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karla

Alum combines art and cartography across all 59 national parks

M.C. Tilton
August 25, 2016

When Karla Sanders came to Ohio University from Cincinnati to study art, she never imagined that she would fall in love with geography. But her undergraduate general education requirement in geography opened the door to a new world,  and she quickly found herself uncovering the treasures of an interdisciplinary career in art and environment.  Ultimately, she earned a Master’s of Science in Environmental Studies (MSES) degree from the Voinovich School of Leadership and Public Affairs, along with master’s degrees in geography and cartography.

It all started when Sanders found a perfect local opportunity to fill a cartography gap. Athens County residents wanted to build a new trail through the Raccoon Creek Watershed, but were held back by the area’s lack of a proper map. Sanders worked with the president of the watershed and her nature fanatic MSES thesis advisor, Bernhard Debatin, to produce a rich double-sided map with more than 100 miles of trails. Wildlife descriptions and an educational guide to the habitat, history and culture of the watershed are included on the map’s panels. Sanders’ work is now the official public Raccoon Creek map.

“I really wanted to find a way to go back to my art roots with my thesis, and a faculty member at the School of Visual Communications inspired me to pair my geography work with something ‘practical’ but art-related,” Sanders said. “My thesis work helped me realize that I could combine art and my environmental interests more than I would have expected.”

After graduation, Sanders worked full time in the corporate realm as a graphic designer.  Still, Sanders’ heart tugged her back to her own art and environmental disciplines.  While she knew that art was her passion, she struggled to find a way to make a difference through her craft.

Sanders needed a fresh perspective and more direction with her art pursuits, so she moved to Italy to study graphic design. While there, she met fellow designer Andres Quintero, who proposed to her on top of the Florence Duomo, married her in the Appalachian foothills, and moved to Cleveland with her. Quintero shares Sanders’ love of the outdoors, and one day, while visiting Cuyahoga National Park, they were hit with a tremendous idea – to combine their interests in art, conservation and travelling, they would devote their lives to making illustrated maps of every national park in the United States.   And so their artful map studio, Hike and Draw, was born.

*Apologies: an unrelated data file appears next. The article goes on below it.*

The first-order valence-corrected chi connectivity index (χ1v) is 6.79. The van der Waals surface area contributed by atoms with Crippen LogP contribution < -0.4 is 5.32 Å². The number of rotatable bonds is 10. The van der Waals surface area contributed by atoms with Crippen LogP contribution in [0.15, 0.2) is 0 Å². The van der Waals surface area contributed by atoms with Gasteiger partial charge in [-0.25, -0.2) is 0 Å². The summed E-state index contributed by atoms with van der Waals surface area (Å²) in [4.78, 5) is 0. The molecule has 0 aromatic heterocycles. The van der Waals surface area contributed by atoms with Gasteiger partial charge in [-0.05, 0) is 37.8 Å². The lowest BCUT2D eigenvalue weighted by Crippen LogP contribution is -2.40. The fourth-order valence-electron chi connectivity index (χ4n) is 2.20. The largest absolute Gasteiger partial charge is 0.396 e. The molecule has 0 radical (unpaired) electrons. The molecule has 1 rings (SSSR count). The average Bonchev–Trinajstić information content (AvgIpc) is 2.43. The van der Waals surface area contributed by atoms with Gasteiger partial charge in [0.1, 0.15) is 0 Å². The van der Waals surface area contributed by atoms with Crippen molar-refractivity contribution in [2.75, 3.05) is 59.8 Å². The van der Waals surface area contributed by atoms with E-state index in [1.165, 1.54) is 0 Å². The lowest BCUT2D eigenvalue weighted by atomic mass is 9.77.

After two years of planning and mapping the 59-park route according to the seasons, and a little inspiration from Chris Guillebeau’s book The $100 Startup, Sanders and Quintero began their journey at Mammoth Cave National Park in April of 2016. They document the entire quest closely on their blog, and plan to interview other artists who illustrate National Parks along the way to connect people to place.

“When I combine art and the environment, I’m storytelling about place,” Sanders said. “It’s the art of non-conformity that The $100 Startup talks about – it’s approaching life in a non-conventional way and finding an endless stream of creativity from the beautiful lands we visit.”

The lifestyle changes Sanders and Quintero have made are enormous.  As nomads, they have no physical home base to return to, and they’ve made their minimalist camping spots into a completely trash-free zero waste experience.

“It’s not a very convenient way to travel with cloth bags and everything, but the effort it takes to have a true zero waste lifestyle is absolutely worth it,” Sanders said. “We even drive a Subaru Outback because Subaru works with the National Park Service to create zero waste campaigns in all the parks.”

Sanders credits the Voinovich School with opening her to the interdisciplinary education that enabled her to visualize a life in art, geography, cartography and environmentalism all at once.

“I needed the practical hands-on experience I received at the Voinovich School to understand what I really wanted to do with my life,” Sanders said. “I had to work in the field and actually go through the process of being a cartographer before I could know what my profession would look like every day. I could have landed in the EPA or something similar with just my geography degree, but my Environmental Studies practicum forced me to be independent – I had to be the one asking the questions and making the choices, and it showed me that I can truly work for myself and be an entrepreneur.”

Sanders hopes that the art she and Quintero creates will help the wellbeing of their patrons, especially in their audience’s own quests to connect with themselves and others through the outdoors.

“When you start a journey, you don’t always know what the outcome will be, both for you and the people you affect,” Sanders said. “You just have to put yourself out there.”

To learn more about Sanders and Quintero, and to follow their journey and purchase their maps and posters, visit the online Hike and Draw store and the National Park Quest blog.